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From "Craig R. McClanahan" <craig...@apache.org>
Subject Re: on startup
Date Tue, 11 Sep 2001 15:23:29 GMT


On Tue, 11 Sep 2001, simon wrote:

> Date: Tue, 11 Sep 2001 13:53:42 +0900
> From: simon <simon@lexues.co.jp>
> Reply-To: tomcat-user@jakarta.apache.org
> To: tomcat-user@jakarta.apache.org
> Subject: Re: on startup
>
>
> ----- Original Message -----
> From: "Kamran Mazandrani" <kamranmz@netropolis.net>
> To: <tomcat-user@jakarta.apache.org>
> Sent: Tuesday, September 11, 2001 1:54 PM
> Subject: Re: on startup
>
>
> > Date: Fri, 7 Sep 2001 11:11:10 -0700 (PDT)
> > From: "Craig R. McClanahan" <craigmcc@apache.org>
> > Sender: <craigmcc@localhost>
> > To: <tomcat-user@jakarta.apache.org>
> > Subject: RE: How can I have a class run on start-up?
> >
> > For a portable solution to the "run my class at startup" problem, Servlet
> > 2.3 (and therefore Tomcat 4.0) supports a new API called
> > javax.servlet.ServletContextListener. If you register such a listener in
> > your web.xml file, the container will call the contextInitialized() method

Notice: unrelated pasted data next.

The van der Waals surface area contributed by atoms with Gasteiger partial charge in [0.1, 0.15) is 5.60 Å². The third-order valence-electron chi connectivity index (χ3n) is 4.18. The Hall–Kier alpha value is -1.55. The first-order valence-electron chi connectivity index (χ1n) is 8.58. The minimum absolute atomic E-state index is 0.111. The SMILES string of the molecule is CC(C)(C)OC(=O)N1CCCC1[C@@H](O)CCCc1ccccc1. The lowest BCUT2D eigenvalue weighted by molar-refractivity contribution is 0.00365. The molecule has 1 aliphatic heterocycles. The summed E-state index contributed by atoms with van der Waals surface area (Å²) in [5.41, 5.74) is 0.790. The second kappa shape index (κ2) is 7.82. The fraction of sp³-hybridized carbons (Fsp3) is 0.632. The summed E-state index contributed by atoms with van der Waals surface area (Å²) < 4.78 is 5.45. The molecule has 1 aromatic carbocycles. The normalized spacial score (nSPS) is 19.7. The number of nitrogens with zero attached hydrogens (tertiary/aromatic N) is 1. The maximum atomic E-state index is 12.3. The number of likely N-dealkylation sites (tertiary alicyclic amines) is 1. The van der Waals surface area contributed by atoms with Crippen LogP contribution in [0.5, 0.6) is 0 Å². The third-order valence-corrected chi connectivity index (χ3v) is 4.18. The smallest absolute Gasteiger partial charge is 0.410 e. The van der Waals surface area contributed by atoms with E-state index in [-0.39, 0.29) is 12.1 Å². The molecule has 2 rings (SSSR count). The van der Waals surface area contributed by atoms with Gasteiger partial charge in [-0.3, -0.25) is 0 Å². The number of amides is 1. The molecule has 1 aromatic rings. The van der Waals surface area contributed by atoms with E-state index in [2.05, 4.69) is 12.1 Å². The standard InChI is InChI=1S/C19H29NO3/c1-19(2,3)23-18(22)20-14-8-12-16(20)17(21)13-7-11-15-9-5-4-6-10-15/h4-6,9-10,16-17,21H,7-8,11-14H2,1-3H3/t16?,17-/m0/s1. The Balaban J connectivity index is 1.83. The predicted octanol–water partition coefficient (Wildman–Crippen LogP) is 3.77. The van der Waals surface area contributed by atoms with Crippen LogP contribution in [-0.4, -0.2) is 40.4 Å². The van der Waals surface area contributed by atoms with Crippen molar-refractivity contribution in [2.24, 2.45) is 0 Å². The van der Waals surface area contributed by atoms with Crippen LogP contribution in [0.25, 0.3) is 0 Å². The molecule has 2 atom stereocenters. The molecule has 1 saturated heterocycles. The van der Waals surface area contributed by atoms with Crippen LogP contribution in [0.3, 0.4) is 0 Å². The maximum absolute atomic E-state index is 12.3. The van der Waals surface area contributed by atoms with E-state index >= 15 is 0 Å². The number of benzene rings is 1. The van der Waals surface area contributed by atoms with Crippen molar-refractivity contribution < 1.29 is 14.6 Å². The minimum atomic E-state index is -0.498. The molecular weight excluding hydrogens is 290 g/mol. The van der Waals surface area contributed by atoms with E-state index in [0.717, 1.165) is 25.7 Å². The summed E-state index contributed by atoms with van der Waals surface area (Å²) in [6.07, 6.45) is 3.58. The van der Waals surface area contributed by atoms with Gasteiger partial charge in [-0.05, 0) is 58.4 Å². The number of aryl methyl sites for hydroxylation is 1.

> > when the web application starts up, and contextDestroyed() when the web
> > application is shut down.
> > This is safer than the typical approach (use the init() method of a
> > load-on-startup servlet), because the servlet specification does *not*
> > guarantee to keep any particular servlet instance in memory for the life
> > of the application (although Tomcat actually does so).
> > Craig
>
> Is this true?

See the Servlet Specification, either 2.2 or 2.3, the chapter on Servlets.
In 2.3, it's in Section 2.3.4, the very first sentence.  You can download
the spec from:

  http://java.sun.com/products/servlet/download.html

I'm continually surprised by how many developers don't know about the
servlet specs.  The rules defined here are *just as important* as the
rules stated in the Javadocs (in fact, the 2.3 spec *includes* the
Javadocs :-) at defining what a servlet container does and doesn't do for
you.

Long time readers of TOMCAT-USER will note that this has been my favorite
URL reference lately -- there is a message here :-) :-)

>  Under what circumstances would a servlet be removed from memory?
>

Remember that containers often run for a very long time, against a request
processing load that varies dynamically.  If the container detects that it
is close to running out of memory, it makes a lot of sense to consider
deactivating servlet instances that haven't been called for a while, in
order to reuse the memory space occupied by those servlets.  They will be
restarted automatically if they are requested again, so there's no
difference to the programming model -- except that you need to be aware
that servlet instances are not permanent.

> simon
>
>
>

Craig



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